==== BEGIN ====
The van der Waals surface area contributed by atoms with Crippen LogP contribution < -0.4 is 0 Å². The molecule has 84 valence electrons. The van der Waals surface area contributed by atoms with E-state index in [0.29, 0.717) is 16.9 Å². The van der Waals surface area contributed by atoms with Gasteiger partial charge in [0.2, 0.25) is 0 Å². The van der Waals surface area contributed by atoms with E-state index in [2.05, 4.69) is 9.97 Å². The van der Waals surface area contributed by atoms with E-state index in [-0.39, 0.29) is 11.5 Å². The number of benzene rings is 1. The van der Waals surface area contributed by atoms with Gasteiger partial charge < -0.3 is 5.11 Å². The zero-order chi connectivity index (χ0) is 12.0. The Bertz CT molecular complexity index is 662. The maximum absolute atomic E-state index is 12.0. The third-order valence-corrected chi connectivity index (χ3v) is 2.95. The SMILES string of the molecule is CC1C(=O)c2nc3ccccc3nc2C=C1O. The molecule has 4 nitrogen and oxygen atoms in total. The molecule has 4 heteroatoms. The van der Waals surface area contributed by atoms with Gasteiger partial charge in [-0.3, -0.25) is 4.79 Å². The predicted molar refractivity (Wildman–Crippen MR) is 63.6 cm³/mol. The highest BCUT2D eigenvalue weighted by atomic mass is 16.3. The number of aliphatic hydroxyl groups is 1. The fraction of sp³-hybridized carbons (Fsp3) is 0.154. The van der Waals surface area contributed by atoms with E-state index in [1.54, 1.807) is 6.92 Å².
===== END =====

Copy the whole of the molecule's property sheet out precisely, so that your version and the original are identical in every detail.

The van der Waals surface area contributed by atoms with Crippen LogP contribution < -0.4 is 0 Å². The molecule has 84 valence electrons. The van der Waals surface area contributed by atoms with E-state index in [0.29, 0.717) is 16.9 Å². The van der Waals surface area contributed by atoms with Gasteiger partial charge in [0.2, 0.25) is 0 Å². The van der Waals surface area contributed by atoms with E-state index in [2.05, 4.69) is 9.97 Å². The van der Waals surface area contributed by atoms with E-state index in [-0.39, 0.29) is 11.5 Å². The number of benzene rings is 1. The van der Waals surface area contributed by atoms with Gasteiger partial charge < -0.3 is 5.11 Å². The zero-order chi connectivity index (χ0) is 12.0. The Bertz CT molecular complexity index is 662. The maximum absolute atomic E-state index is 12.0. The third-order valence-corrected chi connectivity index (χ3v) is 2.95. The SMILES string of the molecule is CC1C(=O)c2nc3ccccc3nc2C=C1O. The molecule has 4 nitrogen and oxygen atoms in total. The molecule has 4 heteroatoms. The van der Waals surface area contributed by atoms with Gasteiger partial charge in [-0.3, -0.25) is 4.79 Å². The predicted molar refractivity (Wildman–Crippen MR) is 63.6 cm³/mol. The highest BCUT2D eigenvalue weighted by atomic mass is 16.3. The number of aliphatic hydroxyl groups is 1. The fraction of sp³-hybridized carbons (Fsp3) is 0.154. The van der Waals surface area contributed by atoms with E-state index in [1.54, 1.807) is 6.92 Å².